One of the most important trends in the markets in 2014 has been the rise of the U.S. dollar and the collapse of the euro and the yen. We’ve written a lot about utilizing hedged equity strategies to isolate international equity markets without adding the layer of euro and yen exchange rate risk. We believe the exchange rate risk to be a critical factor influencing returns and think investors should concentrate on the local equity opportunities in these regions without the currency volatility.
The euro and the yen are the two currencies at the focal point for international investors given central bank trends, but below we show how a combination of these two markets tracks to a few broad international benchmarks.1
Divergent Monetary Policies in Europe and Japan = Potential for Currency Weakness
In looking at the central bank policy landscape today, the big story tilting away from the side of aggressive easing is the United States Federal Reserve (Fed), which ended its program of bond purchases during 2014. On the opposite end of the spectrum, the most aggressive “monetary easer” is the Bank of Japan (BOJ), with the European Central Bank (ECB) exploring further easing options. A greater degree of monetary easing could lead to a greater degree of currency weakness for the euro and the yen compared to the U.S. dollar.
Taking Action in Developed International Markets
The euro and the yen are also the two biggest currency exposures in most traditional benchmarks targeting developed international stocks. For instance, within the MSCI EAFE Index, Europe—specifically the markets utilizing the euro currency—(approximately 31%) and Japan (approximately 21%) comprise just over 50% of the total Index and exist in approximate 60%/40% proportion to each other.2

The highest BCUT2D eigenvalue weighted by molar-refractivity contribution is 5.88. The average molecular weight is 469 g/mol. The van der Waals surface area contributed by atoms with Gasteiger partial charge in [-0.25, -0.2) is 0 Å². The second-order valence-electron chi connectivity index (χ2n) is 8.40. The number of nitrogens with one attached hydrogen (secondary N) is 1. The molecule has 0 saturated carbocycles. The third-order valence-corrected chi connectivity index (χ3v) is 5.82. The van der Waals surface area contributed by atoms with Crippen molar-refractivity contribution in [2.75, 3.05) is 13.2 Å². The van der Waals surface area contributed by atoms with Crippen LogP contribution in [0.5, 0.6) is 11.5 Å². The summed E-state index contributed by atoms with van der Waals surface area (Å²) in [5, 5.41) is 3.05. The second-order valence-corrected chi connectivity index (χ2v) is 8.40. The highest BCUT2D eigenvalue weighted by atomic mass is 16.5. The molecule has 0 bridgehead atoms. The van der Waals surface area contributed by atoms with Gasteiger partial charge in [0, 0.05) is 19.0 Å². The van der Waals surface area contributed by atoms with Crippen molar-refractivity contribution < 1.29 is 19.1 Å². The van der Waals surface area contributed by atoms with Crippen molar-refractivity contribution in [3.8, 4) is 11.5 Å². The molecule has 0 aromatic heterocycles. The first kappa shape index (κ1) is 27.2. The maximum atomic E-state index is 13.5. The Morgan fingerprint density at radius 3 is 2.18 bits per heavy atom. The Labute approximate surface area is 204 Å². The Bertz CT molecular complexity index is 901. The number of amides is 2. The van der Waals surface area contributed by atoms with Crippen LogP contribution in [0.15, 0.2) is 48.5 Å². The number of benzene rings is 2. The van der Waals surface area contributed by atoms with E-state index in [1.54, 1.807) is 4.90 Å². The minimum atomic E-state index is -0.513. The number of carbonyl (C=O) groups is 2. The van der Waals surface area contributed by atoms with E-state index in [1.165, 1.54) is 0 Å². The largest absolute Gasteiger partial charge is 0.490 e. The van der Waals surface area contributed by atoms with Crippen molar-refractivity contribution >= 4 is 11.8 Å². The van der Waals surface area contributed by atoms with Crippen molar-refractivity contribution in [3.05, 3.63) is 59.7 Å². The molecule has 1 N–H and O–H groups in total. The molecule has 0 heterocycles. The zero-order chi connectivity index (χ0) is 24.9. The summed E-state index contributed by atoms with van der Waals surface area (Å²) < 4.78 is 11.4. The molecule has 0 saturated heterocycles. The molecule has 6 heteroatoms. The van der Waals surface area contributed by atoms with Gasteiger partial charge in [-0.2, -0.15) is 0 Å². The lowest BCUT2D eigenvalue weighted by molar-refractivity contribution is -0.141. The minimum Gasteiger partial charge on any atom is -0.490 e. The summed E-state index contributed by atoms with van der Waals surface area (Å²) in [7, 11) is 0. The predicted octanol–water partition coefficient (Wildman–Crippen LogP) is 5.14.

Given that Japan’s and Europe’s respective policy landscapes are bringing them into focus, we show how a 60% Europe/40% Japan hedged equity blend3 compares to the MSCI EAFE Index both in local currency and U.S. dollars.
The WisdomTree Hedged Equity Blend: Close Tracking to MSCI EAFE Equities (as of 11/25/2014)
• In 2014, the year-to-date differential from the WisdomTree Europe/Japan (60/40) blend over MSCI EAFE in U.S. dollars was more than 10 percentage points. This shows just how important currency was as a driver of international returns in 2014.
• The WT Hedged Blend Performs Well Compared to EAFE in Local Currency: Over this period, we can see clearly that the blend outpaced the EAFE in local currency. The correlation between the two was actually 0.95—a very high number—showing how closely tied these two markets are to the overall international benchmarks.
• Japan Drives the Relative Gains: Over the past two years, Japan has been a robust generator of strong equity market returns—returns that if unhedged would be significantly cut by the depreciation of the yen. As we have written here, we remain optimistic on prospects for Japan from a standpoint of valuation as well as increased flows from the Bank of Japan, the Japanese pension funds and other institutional investors.